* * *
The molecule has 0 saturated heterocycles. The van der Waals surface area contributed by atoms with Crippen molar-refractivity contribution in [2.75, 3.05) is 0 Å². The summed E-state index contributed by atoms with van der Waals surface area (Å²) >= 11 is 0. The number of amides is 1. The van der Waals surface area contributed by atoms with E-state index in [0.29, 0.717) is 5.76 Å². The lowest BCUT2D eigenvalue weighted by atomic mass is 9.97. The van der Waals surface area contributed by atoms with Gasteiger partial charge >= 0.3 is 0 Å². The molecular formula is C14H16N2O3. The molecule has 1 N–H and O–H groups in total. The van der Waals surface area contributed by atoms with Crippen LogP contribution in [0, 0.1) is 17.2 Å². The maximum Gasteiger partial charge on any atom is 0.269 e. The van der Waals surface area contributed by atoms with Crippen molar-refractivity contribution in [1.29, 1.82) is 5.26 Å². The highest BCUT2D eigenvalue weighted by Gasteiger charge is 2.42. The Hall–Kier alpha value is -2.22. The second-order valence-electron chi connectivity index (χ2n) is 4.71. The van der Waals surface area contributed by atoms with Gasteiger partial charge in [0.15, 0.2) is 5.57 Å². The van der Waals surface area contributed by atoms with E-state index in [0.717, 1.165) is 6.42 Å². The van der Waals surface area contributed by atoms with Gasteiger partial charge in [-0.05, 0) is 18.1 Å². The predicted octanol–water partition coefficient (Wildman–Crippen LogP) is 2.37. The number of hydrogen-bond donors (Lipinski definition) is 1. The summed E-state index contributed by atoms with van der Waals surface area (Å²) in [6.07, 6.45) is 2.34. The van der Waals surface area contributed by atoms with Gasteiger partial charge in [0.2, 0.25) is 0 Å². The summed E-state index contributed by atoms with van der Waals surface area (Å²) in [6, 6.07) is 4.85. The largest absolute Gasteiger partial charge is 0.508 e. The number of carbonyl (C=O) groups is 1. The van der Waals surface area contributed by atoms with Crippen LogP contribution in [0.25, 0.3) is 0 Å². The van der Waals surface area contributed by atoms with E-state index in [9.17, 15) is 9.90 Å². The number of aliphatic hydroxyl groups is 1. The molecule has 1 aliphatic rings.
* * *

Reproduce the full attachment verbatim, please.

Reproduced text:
The molecule has 0 saturated heterocycles. The van der Waals surface area contributed by atoms with Crippen molar-refractivity contribution in [2.75, 3.05) is 0 Å². The summed E-state index contributed by atoms with van der Waals surface area (Å²) >= 11 is 0. The number of amides is 1. The van der Waals surface area contributed by atoms with E-state index in [0.29, 0.717) is 5.76 Å². The lowest BCUT2D eigenvalue weighted by atomic mass is 9.97. The van der Waals surface area contributed by atoms with Gasteiger partial charge >= 0.3 is 0 Å². The molecular formula is C14H16N2O3. The molecule has 1 N–H and O–H groups in total. The van der Waals surface area contributed by atoms with Crippen LogP contribution in [0, 0.1) is 17.2 Å². The maximum Gasteiger partial charge on any atom is 0.269 e. The van der Waals surface area contributed by atoms with Crippen molar-refractivity contribution in [1.29, 1.82) is 5.26 Å². The highest BCUT2D eigenvalue weighted by Gasteiger charge is 2.42. The Hall–Kier alpha value is -2.22. The second-order valence-electron chi connectivity index (χ2n) is 4.71. The van der Waals surface area contributed by atoms with Gasteiger partial charge in [0.15, 0.2) is 5.57 Å². The van der Waals surface area contributed by atoms with E-state index in [0.717, 1.165) is 6.42 Å². The van der Waals surface area contributed by atoms with Gasteiger partial charge in [-0.05, 0) is 18.1 Å². The predicted octanol–water partition coefficient (Wildman–Crippen LogP) is 2.37. The number of hydrogen-bond donors (Lipinski definition) is 1. The summed E-state index contributed by atoms with van der Waals surface area (Å²) in [6.07, 6.45) is 2.34. The van der Waals surface area contributed by atoms with Gasteiger partial charge in [0.2, 0.25) is 0 Å². The summed E-state index contributed by atoms with van der Waals surface area (Å²) in [6, 6.07) is 4.85. The largest absolute Gasteiger partial charge is 0.508 e. The number of carbonyl (C=O) groups is 1. The van der Waals surface area contributed by atoms with Crippen LogP contribution in [0.25, 0.3) is 0 Å². The van der Waals surface area contributed by atoms with E-state index in [9.17, 15) is 9.90 Å². The number of aliphatic hydroxyl groups is 1. The molecule has 1 aliphatic rings.